A local group of citizens says that nearby school districts are hoarding taxes and should redistribute the money back to taxpayers.
The group says that 16 school districts in the Northwest suburbs have a total of $1.5 billion in unrestricted funds, citing June 30, 2010, balances. The group, Northwest Suburban Taxpayers United, which counts failed-Schaumburg mayoral hopeful Brian Costin as an member, said in a news release that the balances are excessive.
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The group states a reserve with a balance of 20 percent of annual revenues is acceptable for businesses in the private sector who have to compete with other businesses. But because school districts receive a "steady" revenue stream from property taxes, "schools cannot compare themselves to such businesses," the group said in a news release.
The group said districts should make out checks to taxpayers or reduce property taxes. Roland Ley, head of the group, wants to engage residents and get them out to meetings.
"We are considering a major petition drive for each taxing body," he said.
The group cites Schaumburg Township Elementary District 54 as the top hoarder, with $191.7 million in cash and investments. That represents a 72 percent reserve. Palatine-Schaumburg High School District 211 is next with $135.4 million, or a 33 percent reserve.
The financial officers for districts 54 and 211 said these numbers are deceptive, as school districts receive income from property taxes twice a year, including right before the June 30 date from which the taxpayers group took its data.
"That's when the money comes in," said Mohsin Dada, assistant superintendent for business services for District 54. "It would like an organization or school has lots of money, but once the school starts -- July, August, September, October, November -- there are not tax receipts coming into the school district."
Both Dada and District 211 Associate Superintendent for Business David Torres said reserves are essential to school districts. Dada did not say District 54 has a reserve policy -- a minimum percentage of revenues or expenditures -- it aims to keep. Torres said District 211 has a 33.3 percent reserve-fund balance policy.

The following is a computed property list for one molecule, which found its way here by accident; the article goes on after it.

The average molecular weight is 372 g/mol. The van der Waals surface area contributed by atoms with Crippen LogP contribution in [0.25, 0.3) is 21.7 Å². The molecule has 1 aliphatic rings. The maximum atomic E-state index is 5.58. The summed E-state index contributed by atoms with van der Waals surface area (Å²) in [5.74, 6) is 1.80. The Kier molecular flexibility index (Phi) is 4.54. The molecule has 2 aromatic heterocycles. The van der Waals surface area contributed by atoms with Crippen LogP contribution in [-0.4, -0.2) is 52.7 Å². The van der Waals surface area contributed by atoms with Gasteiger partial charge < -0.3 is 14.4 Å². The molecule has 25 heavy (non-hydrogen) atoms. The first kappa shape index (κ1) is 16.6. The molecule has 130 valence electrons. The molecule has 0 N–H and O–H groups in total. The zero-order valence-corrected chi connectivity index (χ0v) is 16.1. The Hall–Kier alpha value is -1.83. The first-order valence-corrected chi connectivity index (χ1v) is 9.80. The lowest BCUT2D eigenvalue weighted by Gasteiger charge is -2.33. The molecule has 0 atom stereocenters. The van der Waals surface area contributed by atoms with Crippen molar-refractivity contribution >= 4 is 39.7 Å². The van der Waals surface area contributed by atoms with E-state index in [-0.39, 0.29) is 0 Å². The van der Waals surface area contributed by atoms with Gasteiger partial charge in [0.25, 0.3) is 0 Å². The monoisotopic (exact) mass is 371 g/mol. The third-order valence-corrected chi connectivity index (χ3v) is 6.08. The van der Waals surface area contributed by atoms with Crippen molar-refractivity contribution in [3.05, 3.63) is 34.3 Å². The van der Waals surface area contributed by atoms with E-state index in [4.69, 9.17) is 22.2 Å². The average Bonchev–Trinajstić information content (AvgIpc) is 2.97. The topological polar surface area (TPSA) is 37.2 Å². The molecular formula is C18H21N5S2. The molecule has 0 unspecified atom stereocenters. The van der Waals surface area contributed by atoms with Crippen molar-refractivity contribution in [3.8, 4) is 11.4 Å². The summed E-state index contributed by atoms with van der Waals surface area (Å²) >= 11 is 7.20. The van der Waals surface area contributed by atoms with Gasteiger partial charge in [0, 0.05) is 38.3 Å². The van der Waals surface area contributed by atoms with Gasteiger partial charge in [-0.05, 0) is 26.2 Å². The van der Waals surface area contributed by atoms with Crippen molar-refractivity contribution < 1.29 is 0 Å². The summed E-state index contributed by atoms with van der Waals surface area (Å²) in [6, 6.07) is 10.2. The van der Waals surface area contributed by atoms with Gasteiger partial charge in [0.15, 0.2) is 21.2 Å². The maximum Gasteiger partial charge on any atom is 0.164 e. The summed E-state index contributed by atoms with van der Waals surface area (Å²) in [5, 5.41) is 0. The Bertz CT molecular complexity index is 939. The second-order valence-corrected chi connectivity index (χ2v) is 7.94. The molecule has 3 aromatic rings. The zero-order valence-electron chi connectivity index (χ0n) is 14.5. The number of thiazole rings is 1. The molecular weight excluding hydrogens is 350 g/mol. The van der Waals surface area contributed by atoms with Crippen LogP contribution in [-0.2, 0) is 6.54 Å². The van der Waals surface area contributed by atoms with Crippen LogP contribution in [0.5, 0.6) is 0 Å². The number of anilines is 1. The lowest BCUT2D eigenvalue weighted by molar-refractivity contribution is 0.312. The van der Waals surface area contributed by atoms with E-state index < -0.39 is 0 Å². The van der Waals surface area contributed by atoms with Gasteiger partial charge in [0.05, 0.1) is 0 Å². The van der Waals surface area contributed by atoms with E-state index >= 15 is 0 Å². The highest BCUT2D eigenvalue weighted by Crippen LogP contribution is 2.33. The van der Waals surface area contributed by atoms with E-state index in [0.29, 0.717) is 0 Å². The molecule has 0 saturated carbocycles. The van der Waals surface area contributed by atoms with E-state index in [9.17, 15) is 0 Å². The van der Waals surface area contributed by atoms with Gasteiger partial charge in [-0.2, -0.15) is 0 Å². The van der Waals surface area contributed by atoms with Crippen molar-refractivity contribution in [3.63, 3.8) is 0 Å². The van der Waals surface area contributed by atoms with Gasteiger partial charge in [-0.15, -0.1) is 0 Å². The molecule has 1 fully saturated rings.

Ley doesn't buy the districts' explanations, and said school officials keep bloated reserves.
"One would have to look at the monthly cash flows of each school district to know whether keeping a 20 percent balance at June 30 would be enough," Let said. "In most, if not all, cases I think it would work."
Torres cited the volatility in predicting how property values change as a need for reserves. He also mentioned problems with Cook County in distributing property taxes on time.
"And we're all familiar with the current situations with the state funding in arrears," Torres said.
As expenditures increase during the school year, the reserves are needed to ensure student services aren't interrupted, Dada said. District 54 has worked hard not to raise property taxes, and would continue that practice, Dada said. He invited the taxpayers group to participate in budget planning meetings and to familiarize itself with the district's policies.
"Everything we do is public; we seek public input when developing a budget," he said.
Other districts with high fund balances include Elk Grove Township Elementary District 59, whose balance last June 30 was 93 percent of revenue and Arlington Heights Elementary District 25, whose fund balance was 71 percent, according to Northwest Suburban Taxpayers United.
At the other extreme, financially troubled Elgin Area Unit District 46 reserves were only about 12 percent of annual revenue, and Wheeling Township Elementary District 21 reserves were 18 percent. Community Unit District 300 had a reserve of 23 percent.
More information from the taxpayers group is at nstaxpayersunited.com, while most school districts have budget information posted on their websites.